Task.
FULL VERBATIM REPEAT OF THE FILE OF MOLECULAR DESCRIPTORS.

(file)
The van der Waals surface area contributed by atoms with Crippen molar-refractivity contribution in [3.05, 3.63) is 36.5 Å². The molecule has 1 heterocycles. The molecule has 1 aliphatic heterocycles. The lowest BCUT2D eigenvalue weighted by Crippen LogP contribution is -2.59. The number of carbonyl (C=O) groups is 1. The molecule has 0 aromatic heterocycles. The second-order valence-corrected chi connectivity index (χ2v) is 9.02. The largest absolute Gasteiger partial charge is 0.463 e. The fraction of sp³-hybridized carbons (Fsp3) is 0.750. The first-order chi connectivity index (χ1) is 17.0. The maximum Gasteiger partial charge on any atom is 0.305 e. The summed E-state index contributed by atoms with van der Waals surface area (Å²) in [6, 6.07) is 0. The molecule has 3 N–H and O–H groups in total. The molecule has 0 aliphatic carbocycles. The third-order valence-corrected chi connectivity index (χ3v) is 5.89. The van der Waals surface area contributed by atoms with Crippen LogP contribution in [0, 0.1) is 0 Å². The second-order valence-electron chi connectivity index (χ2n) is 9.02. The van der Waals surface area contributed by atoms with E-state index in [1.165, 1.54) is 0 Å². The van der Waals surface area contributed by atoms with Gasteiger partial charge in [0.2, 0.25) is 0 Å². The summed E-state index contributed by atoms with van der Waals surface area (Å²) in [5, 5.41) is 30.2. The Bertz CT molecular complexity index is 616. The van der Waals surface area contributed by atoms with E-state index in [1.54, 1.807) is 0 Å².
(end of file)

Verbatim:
The van der Waals surface area contributed by atoms with Crippen molar-refractivity contribution in [3.05, 3.63) is 36.5 Å². The molecule has 1 heterocycles. The molecule has 1 aliphatic heterocycles. The lowest BCUT2D eigenvalue weighted by Crippen LogP contribution is -2.59. The number of carbonyl (C=O) groups is 1. The molecule has 0 aromatic heterocycles. The second-order valence-corrected chi connectivity index (χ2v) is 9.02. The largest absolute Gasteiger partial charge is 0.463 e. The fraction of sp³-hybridized carbons (Fsp3) is 0.750. The first-order chi connectivity index (χ1) is 17.0. The maximum Gasteiger partial charge on any atom is 0.305 e. The summed E-state index contributed by atoms with van der Waals surface area (Å²) in [6, 6.07) is 0. The molecule has 3 N–H and O–H groups in total. The molecule has 0 aliphatic carbocycles. The third-order valence-corrected chi connectivity index (χ3v) is 5.89. The van der Waals surface area contributed by atoms with Crippen LogP contribution in [0, 0.1) is 0 Å². The second-order valence-electron chi connectivity index (χ2n) is 9.02. The van der Waals surface area contributed by atoms with E-state index in [1.165, 1.54) is 0 Å². The van der Waals surface area contributed by atoms with Gasteiger partial charge in [0.2, 0.25) is 0 Å². The summed E-state index contributed by atoms with van der Waals surface area (Å²) in [5, 5.41) is 30.2. The Bertz CT molecular complexity index is 616. The van der Waals surface area contributed by atoms with E-state index in [1.54, 1.807) is 0 Å².